The One Inch Punch
The One Inch Punch is believed to be one of the most powerful punches in martial art. In the 1964 Long Beach International Karate Championships, Bruce Lee performed the One Inch Punch. Bruce stood upright, his right foot forward with knees bent slightly, in front of a standing, stationary partner. Lee's right arm was partly extended and his right fist approximately an inch away from the partner's chest. Without retracting his right arm, Lee then forcibly delivered the punch to his partner while largely maintaining his posture, sending the partner backwards and falling into a chair said to be placed behind the partner to prevent injury, though the force of gravity caused his partner to soon after fall onto the floor. His volunteer was Bob Baker of Stockton, California. "I told Bruce not to do this type of demonstration again", he recalled. "When he punched me that last time, I had to stay home from work because the pain in my chest was unbearable." The One Inch Punch was brought to popular knowledge in the west by the martial artist Bruce Lee. This technique, however, was not invented by Lee. The One Inch Punch is a technique from the Chinese material art which uses "fa jing" (translated as explosive power) to generate tremendous amounts of impact force at extremely close distances. It is commonly believed that the One Inch Punch skill comes from kung fu style of Wing Chun; however, it is present in many styles of Southern Chinese material arts. As a general rule, Southern Chinese martial arts rely mostly on hand techniques from very close quarters (as opposed to Northern Chinese material arts which focus more on kicking techniques from medium to long distances). Because the Southern styles martial artists were often fighting nose-to-nose with their opponents, they had to learn a way to deal out punishing blows even while almost touching their target. The One Inch Punch is used in close range. In close range, you are too close for a kick or...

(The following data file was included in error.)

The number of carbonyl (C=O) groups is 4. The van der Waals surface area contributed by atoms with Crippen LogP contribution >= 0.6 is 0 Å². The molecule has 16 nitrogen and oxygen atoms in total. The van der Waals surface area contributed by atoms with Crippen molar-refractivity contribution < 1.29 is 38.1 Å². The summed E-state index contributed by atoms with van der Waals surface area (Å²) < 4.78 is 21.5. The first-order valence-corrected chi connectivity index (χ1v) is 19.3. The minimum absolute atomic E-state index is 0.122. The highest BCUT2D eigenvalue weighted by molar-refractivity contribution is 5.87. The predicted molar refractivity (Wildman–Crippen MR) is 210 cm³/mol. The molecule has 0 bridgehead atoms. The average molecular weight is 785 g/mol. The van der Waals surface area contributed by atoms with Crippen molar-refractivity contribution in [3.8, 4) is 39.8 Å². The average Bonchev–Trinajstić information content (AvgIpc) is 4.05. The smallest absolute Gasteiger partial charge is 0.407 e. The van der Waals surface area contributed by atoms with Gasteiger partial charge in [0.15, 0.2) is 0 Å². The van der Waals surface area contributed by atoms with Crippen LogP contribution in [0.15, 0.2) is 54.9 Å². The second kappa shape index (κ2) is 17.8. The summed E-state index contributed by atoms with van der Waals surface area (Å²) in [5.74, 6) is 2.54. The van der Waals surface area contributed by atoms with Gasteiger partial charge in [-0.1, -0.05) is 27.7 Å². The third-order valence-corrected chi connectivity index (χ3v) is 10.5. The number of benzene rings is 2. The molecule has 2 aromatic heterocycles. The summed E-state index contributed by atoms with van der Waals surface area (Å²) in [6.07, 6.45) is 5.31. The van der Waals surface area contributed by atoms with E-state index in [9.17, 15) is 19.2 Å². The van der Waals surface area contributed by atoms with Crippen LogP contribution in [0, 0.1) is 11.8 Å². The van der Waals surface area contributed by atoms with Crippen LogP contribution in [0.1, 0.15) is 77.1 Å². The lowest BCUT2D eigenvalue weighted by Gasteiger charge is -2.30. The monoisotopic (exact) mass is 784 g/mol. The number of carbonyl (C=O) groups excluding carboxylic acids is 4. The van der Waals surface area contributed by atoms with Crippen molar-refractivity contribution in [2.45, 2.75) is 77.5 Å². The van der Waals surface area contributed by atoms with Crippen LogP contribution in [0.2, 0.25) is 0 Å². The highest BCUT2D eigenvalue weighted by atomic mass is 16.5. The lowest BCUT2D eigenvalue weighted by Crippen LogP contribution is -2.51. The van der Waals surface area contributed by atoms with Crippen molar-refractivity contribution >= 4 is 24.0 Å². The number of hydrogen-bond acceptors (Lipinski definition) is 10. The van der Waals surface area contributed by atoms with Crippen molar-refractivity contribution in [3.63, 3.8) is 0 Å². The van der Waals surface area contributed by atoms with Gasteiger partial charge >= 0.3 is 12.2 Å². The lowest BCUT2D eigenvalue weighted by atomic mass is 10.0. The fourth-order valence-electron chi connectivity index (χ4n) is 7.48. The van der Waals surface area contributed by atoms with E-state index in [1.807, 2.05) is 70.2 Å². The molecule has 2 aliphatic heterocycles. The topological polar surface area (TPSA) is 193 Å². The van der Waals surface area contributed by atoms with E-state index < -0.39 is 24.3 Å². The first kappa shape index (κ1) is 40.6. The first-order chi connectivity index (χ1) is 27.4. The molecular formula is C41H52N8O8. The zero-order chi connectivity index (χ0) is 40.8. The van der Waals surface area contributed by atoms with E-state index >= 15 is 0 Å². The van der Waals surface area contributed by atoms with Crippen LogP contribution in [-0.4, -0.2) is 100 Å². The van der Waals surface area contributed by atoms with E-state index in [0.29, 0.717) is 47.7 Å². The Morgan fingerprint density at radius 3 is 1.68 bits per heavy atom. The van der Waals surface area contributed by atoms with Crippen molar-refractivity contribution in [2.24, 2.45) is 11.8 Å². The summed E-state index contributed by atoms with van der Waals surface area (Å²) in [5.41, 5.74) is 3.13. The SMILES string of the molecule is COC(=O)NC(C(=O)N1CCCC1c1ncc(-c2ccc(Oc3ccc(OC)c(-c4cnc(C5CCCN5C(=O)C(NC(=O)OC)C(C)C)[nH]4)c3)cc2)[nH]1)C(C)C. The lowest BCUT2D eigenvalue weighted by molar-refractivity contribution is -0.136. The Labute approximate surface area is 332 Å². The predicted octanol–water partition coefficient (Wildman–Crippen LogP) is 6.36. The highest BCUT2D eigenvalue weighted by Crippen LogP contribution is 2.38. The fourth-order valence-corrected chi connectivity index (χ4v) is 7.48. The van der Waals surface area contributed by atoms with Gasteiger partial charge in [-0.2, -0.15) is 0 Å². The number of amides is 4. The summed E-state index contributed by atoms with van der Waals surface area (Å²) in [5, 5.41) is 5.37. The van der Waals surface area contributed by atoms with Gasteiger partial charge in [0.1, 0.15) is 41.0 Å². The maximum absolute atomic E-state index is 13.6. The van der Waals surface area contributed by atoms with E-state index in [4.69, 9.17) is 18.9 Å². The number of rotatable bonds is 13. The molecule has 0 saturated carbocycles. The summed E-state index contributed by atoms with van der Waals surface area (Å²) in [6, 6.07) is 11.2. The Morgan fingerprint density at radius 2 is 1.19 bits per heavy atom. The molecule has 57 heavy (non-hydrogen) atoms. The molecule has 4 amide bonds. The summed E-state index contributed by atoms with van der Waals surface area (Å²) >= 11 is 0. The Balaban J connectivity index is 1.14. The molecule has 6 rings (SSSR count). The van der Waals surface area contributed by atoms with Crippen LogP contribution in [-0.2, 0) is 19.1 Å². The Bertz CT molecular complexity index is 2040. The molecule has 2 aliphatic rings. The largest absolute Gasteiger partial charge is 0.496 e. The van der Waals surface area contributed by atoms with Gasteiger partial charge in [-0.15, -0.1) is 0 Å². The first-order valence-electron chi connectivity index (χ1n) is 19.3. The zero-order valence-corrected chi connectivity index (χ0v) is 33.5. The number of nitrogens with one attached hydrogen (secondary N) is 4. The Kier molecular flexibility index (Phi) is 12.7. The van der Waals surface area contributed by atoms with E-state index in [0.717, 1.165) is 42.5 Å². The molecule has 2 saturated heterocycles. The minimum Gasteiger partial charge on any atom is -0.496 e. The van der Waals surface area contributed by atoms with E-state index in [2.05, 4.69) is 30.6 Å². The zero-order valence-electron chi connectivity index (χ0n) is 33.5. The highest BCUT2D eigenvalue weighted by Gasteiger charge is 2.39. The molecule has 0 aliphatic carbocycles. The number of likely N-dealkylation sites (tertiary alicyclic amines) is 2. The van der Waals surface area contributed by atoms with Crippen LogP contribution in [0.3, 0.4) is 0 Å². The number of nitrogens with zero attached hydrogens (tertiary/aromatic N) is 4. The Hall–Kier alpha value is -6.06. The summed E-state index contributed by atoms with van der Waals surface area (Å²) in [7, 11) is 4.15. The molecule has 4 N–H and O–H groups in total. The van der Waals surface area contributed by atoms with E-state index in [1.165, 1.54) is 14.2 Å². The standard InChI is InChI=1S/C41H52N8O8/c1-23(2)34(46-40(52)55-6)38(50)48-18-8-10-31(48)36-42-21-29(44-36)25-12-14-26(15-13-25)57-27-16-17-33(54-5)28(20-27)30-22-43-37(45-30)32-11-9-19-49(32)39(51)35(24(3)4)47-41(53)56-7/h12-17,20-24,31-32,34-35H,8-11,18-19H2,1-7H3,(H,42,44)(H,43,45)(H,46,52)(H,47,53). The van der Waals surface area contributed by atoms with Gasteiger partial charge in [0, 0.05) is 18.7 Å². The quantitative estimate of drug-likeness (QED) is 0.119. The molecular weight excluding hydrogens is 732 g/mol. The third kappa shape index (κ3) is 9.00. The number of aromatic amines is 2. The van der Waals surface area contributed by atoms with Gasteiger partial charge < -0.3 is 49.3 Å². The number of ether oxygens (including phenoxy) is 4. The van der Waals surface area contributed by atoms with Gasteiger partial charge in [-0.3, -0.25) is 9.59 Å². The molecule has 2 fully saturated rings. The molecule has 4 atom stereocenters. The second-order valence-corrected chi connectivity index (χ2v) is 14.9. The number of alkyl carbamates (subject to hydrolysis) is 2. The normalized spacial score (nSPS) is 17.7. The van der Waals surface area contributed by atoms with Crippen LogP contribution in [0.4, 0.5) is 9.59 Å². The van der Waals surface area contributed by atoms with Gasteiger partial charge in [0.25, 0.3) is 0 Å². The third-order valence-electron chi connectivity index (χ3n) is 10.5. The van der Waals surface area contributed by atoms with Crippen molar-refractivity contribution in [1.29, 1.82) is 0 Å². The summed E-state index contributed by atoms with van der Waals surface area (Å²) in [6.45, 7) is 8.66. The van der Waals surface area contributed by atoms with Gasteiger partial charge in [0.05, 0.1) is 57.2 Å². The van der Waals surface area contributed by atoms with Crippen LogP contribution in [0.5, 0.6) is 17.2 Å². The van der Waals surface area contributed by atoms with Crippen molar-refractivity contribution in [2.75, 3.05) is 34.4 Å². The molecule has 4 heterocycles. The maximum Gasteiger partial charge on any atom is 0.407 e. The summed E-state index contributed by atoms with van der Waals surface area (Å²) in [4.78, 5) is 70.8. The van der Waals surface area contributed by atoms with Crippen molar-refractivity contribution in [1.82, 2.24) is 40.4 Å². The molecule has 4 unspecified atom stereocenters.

Please join StudyMode to read the full document